Benford's law refers to some fascinating statistics that occur in the natural world, i.e. they were discovered, not created. These statistics are fundamentally different than anything discussed thus far in that they refer to individual digits of numbers (principally the first digit), not to the numbers themselves. For example, 123.2, 1.45, and 1 500 000 all have the same first digit, whereas 223.2 has a different first digit than the first three numbers. The occurrences and properties we will learn about from looking at these numbers are unlike anything examined (in this book) before.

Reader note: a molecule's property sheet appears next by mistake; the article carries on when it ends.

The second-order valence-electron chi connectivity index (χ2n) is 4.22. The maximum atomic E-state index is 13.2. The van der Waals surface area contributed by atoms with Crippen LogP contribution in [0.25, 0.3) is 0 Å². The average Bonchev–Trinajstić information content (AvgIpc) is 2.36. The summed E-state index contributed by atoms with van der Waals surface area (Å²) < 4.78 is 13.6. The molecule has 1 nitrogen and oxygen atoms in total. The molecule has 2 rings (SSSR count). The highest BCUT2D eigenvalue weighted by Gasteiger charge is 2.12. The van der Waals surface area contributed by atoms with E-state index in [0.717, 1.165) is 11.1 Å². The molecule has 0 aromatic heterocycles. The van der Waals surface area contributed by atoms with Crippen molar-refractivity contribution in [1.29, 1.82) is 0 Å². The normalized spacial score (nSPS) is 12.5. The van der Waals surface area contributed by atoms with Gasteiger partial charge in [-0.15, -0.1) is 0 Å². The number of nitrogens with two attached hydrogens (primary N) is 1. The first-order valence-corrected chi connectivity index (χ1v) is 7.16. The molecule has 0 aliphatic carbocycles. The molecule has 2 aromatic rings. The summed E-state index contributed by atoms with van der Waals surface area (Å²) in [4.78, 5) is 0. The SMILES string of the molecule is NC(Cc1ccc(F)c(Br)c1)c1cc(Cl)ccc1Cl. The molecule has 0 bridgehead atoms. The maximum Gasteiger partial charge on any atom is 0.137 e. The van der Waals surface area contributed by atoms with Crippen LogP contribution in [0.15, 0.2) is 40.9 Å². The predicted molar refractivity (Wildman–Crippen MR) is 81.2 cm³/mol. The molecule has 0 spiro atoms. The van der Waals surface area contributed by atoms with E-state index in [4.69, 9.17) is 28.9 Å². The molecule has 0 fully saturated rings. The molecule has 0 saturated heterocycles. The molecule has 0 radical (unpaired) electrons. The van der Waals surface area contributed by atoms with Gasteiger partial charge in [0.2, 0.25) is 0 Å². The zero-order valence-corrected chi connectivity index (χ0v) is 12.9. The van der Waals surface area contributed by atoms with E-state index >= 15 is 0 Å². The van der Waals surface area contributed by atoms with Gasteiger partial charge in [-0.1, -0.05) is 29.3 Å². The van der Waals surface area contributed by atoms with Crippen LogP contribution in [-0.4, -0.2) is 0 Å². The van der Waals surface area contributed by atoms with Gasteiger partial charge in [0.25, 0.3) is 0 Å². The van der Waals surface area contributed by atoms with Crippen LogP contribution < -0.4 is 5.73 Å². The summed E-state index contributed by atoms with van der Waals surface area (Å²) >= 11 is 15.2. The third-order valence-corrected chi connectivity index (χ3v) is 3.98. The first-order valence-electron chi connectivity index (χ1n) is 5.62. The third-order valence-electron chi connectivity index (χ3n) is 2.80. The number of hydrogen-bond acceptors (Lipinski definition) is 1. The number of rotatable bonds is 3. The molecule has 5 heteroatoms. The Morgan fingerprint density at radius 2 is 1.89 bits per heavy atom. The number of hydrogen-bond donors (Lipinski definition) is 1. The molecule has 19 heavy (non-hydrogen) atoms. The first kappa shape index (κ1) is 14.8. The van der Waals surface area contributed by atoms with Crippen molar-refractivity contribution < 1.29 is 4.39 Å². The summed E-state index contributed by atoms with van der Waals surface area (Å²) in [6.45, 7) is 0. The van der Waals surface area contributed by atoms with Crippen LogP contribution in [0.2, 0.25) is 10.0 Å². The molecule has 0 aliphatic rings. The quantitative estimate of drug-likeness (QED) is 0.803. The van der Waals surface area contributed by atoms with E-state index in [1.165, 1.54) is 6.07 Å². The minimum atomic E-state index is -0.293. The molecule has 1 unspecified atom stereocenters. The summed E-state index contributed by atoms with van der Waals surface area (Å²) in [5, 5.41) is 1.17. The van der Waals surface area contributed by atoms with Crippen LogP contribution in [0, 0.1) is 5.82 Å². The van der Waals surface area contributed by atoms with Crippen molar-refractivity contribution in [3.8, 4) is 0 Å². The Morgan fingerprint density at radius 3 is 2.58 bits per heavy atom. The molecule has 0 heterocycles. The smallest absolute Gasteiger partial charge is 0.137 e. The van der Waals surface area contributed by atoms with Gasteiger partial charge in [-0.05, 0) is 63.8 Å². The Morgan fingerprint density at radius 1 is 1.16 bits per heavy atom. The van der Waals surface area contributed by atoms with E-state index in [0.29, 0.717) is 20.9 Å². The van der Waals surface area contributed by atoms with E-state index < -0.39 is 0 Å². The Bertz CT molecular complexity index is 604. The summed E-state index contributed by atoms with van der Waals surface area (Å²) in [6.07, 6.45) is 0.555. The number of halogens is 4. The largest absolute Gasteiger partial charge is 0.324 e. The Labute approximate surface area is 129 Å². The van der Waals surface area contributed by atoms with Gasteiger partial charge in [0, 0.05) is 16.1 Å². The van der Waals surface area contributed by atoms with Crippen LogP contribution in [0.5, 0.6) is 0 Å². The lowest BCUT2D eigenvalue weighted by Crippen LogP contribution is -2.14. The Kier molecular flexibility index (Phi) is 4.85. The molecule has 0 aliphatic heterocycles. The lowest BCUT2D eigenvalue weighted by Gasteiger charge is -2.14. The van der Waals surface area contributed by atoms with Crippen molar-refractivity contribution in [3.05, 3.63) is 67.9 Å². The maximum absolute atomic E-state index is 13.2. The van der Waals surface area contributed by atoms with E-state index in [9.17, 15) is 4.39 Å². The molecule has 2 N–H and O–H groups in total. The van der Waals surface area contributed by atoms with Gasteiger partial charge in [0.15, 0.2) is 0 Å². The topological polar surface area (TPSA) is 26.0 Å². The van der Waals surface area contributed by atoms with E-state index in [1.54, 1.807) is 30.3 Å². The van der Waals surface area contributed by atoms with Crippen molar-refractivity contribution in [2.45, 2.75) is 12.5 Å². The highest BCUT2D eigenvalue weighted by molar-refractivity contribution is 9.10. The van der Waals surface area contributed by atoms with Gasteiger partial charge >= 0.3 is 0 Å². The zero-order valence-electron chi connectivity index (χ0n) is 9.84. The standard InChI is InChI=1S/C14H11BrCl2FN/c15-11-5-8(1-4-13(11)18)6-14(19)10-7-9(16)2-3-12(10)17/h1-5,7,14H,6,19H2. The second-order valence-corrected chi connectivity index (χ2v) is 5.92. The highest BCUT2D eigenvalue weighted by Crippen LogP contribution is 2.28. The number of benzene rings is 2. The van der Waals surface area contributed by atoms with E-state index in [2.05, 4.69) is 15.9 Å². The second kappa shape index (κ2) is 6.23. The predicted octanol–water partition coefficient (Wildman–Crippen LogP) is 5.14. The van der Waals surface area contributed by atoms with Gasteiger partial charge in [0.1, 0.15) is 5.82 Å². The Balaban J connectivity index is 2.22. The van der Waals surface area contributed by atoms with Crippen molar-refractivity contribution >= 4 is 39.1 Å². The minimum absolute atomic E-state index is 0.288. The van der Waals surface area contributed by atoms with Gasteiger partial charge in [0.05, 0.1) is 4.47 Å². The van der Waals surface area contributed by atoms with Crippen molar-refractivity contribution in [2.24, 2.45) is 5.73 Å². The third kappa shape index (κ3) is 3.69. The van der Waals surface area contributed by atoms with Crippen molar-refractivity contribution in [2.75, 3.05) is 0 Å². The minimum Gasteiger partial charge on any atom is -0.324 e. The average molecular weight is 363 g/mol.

Before the advent of electronic computers and pocket calculators, most mathematics/physics/engineering calculations were performed using logarithms. The simplest way to explain logarithms without actually deriving the mathematics is to say that logarithms are a system which reduces multiplication and division to addition and subtraction and raising a number to a power or to a root reduces to multiplication or division. This latter attribute implies that it is only necessary to know the logarithms of numbers between one and ten. The logarithm of thirty, for example, is just the logarithm of ten times three, which in turn is the logarithm of ten plus the logarithm of three.
Logarithms of the numbers from one to ten, to many decimal places, were published in weighty books. A book of these tables of logarithms was found on the desk of just about every working ...